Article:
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I've got a 1901 two story Victorian that I'm starting to remodel and upgrade to modern things like new electrical, bathrooms, kitchen, etc. , but living here in an area of calif where the mornings are 30 and my home has an old gas floor furnace (which I do not trust), and is currently disconnected, I'm trying to find a temporary solution for heating. Electricity here is expensive and gas is cheap. These old lathe plaster walls seem to keep cold air in during winter and hot air in during the summer.

By spring I should be done with major work and will be putting in a high velocity mini duct system throughout the home.
 

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strict codes here for using gas furnaces as temporary heat.... we do it all the time for new housing..... you codes may be different.....:thumbsup:
 

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JOATMON
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Hey....those old floor heaters are pretty tough and reliable....not a whole lot to go wrong. As long as the gas manifold is not cracked, it's clean in there and your exhaust flue pipe is intact.....crank her up. Mine was over 50 years old when I took it out....the only reason for removing it was because we had a new baby and the bedroom was cold....have to love forced air heating.,....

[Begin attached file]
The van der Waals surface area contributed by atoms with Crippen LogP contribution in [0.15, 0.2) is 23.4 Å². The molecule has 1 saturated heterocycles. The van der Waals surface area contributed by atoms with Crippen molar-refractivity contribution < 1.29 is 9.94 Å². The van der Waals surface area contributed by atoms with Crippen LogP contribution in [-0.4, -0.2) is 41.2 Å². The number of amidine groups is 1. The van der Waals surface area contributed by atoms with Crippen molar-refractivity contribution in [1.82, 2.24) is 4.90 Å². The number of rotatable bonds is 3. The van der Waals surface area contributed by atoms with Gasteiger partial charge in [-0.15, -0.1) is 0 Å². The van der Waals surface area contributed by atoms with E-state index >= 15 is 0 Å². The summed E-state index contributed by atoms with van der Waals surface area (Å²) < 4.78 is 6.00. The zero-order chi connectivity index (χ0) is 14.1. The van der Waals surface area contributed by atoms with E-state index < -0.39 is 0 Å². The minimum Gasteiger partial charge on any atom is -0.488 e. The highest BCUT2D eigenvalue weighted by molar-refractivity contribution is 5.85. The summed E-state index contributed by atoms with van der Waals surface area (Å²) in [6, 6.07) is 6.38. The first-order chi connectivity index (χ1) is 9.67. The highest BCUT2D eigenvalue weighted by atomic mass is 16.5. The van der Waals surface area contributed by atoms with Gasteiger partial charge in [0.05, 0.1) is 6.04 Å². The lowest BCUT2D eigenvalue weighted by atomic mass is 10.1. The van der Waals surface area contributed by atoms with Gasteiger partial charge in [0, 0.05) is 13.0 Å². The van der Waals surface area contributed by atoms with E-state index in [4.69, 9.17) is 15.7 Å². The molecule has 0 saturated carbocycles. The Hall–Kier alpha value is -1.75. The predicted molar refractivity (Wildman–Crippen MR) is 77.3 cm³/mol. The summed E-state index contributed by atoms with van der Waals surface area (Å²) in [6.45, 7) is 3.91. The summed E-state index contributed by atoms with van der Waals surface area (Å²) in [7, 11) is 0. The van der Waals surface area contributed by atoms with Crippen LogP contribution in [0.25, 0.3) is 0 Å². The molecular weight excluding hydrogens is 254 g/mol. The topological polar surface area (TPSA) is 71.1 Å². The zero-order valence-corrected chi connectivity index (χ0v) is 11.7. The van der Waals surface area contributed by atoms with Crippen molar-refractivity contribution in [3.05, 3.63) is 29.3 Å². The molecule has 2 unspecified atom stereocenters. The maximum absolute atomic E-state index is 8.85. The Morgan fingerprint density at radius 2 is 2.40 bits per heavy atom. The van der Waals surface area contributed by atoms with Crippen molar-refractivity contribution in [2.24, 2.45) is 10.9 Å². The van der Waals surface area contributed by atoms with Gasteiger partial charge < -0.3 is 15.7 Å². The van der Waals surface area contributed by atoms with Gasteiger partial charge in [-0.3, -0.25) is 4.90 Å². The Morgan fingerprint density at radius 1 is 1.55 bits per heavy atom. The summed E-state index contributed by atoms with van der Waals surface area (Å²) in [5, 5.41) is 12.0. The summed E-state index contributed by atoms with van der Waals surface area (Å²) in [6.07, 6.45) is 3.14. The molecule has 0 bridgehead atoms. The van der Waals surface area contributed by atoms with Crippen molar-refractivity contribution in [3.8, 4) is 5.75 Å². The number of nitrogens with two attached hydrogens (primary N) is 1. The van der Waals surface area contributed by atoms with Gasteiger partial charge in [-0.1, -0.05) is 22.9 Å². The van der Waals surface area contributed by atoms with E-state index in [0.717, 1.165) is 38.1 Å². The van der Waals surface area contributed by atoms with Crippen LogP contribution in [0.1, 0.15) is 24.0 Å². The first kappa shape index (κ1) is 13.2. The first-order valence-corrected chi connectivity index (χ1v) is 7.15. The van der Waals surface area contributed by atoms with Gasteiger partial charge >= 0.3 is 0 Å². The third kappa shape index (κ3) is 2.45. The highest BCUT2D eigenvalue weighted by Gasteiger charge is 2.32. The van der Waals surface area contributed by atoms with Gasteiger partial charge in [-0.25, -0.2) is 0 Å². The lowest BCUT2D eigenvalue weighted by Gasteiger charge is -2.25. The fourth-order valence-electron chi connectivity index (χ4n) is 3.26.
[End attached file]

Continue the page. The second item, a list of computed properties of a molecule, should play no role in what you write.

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cleveman said:
Just crank up a kitchen range.
Don't do that with a gas range, though. Or electric, if you're paying the bill. When I was younger, living in a basement suite, my landlord would turn my electric baseboard heat off, but would always blame it on his two-year-old (can two-year-olds reach a 5' high thermostat, with no chairs, tables or ladders around? It was in his foyer, not in my suite). Sick of his BS, I started to heat my suite with the electric range. When it got too hot, I'd just open a window. The electric meter spun like a top.
 
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